The definition of Graffiti is, “Writing or drawings scribbled, scratched, or sprayed illicitly on a wall or other surface in a public place.” Of course, we put paintings and murals in the same category unless they are commissioned for the space of the proprietor.
The debate started at home. My wife has a real problem with graffiti and she calls the city every time she sees graffiti in our neighborhood. Naturally, in the relatively small town like Santa Fe they are far more responsive to this kind of complaint. Also, the town is very proud of their “Santa Fe Style”. We have, however, argued a great deal about it. I think a little color often improves the look of some spaces such as the New York Subway system which is one of the drabbest places you can be. If, however, it covers the windows of the subway cars that interferes with my riding experience from the inside. Penelope has admitted that her biggest problem is with “tagging” when someone puts their symbol or monogram on a wall or a utility box.
|"No Loitering" by Banksy (New Orleans)|
I would make several distinctions, if the tag is on a building which is in the possession of someone else, then rights are being violated but if it is on a utility box which is an ugly gray square a little color, in my opinion, makes it a bit less of an eyesore.
Thinking about this subject and looking what might be presented on the web I have found that a great deal has been written already. Wikipedia alone has about 20 pages!
|"Steamroller Warden" by Banksy (London)|
Where is the distinction between Graffiti and a work of art? These days we call scribblings by every child a work of art and the child an artist! Taking the latter out of the equation I believe that damning art as graffiti is often just a question of whether it was done for a public space. If the latter is true, was it commissioned or randomly placed on someone else’s wall. We all want to choose our own works of art and not have them inflicted upon us. Which brings us to another dilemma, what if the work was commissioned but it is offensive to your public. If you are the Museum of Contemporary Art in Los Angeles you might take it down in order not to offend your constituency or your neighbors. The Museum Director, Jeffrey Deitch who had promoted protest art in his gallery in New York, commissioned the Italian Street Artist Blu to create a mural for one of the museum’s buildings. In his gallery he had encouraged provocative work by his artists but it turned out to be a different matter for a public institution. The artist created a 3 story mural the entire length of the building representing row after row of coffins covered with dollar bills. What made it truly offensive was that it was being done right next to a war memorial. Obviously, this was not going to fly with the museum’s viewers and visitors. So when the director returned from a trip he cut his losses and had it white washed. I guess he learned his lesson that in the future he had better find out in advance what the artist had in mind when he was not dealing with a simple work on canvas.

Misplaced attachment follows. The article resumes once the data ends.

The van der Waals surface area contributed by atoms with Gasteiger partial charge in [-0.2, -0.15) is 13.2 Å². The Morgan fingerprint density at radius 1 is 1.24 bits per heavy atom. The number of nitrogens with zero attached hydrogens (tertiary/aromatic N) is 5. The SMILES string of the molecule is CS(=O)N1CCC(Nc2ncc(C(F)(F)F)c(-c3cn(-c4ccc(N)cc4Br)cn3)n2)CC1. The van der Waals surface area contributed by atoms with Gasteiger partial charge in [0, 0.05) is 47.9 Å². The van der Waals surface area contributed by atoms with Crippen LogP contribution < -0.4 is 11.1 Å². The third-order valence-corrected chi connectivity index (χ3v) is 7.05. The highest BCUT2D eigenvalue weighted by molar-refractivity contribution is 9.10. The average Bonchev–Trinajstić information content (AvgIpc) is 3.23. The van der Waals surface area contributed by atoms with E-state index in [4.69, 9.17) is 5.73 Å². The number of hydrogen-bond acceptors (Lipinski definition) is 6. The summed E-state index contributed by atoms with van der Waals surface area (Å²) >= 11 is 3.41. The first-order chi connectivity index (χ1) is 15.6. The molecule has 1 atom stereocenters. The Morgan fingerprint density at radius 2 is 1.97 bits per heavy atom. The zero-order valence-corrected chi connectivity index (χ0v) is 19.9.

|LACMA mural by Blu (Los Angeles)|
We can’t call it graffiti because it was a commissioned work but why would this be different from the case of Banksy who referred to himself as a street artist as well. He was born in Bristol, England in 1974 and began his career around 1992 with his illegal, or shall we say illegally placed, images. Much of his work is anti government and protest art. What makes his case interesting is that he has slowly come to be considered legitimate even though the police have been after him and often his work is over painted by over zealous government employees in the interest of the law, and I presume, sometimes because the owners of the spaces painted upon have objected. Personally, I could imagine appreciating a pleasant image, shall we say, on my garage doors?
|"Washing Laundry" by Banksy (Timbuktu, Mali)|
As he has become better known Banksy has had exhibitions in galleries and even museums and a market has been established through galleries and at auction where in 2007 for an image called “Keep it Spotless”, 8 by 10 feet and with an estimate of $250,000-$350,000 Sotheby’s New York received $1,870,000 from an eager buyer.
Like so much in art everything is not black and white (pun intended) but nuanced and one man’s graffiti may be another man’s art.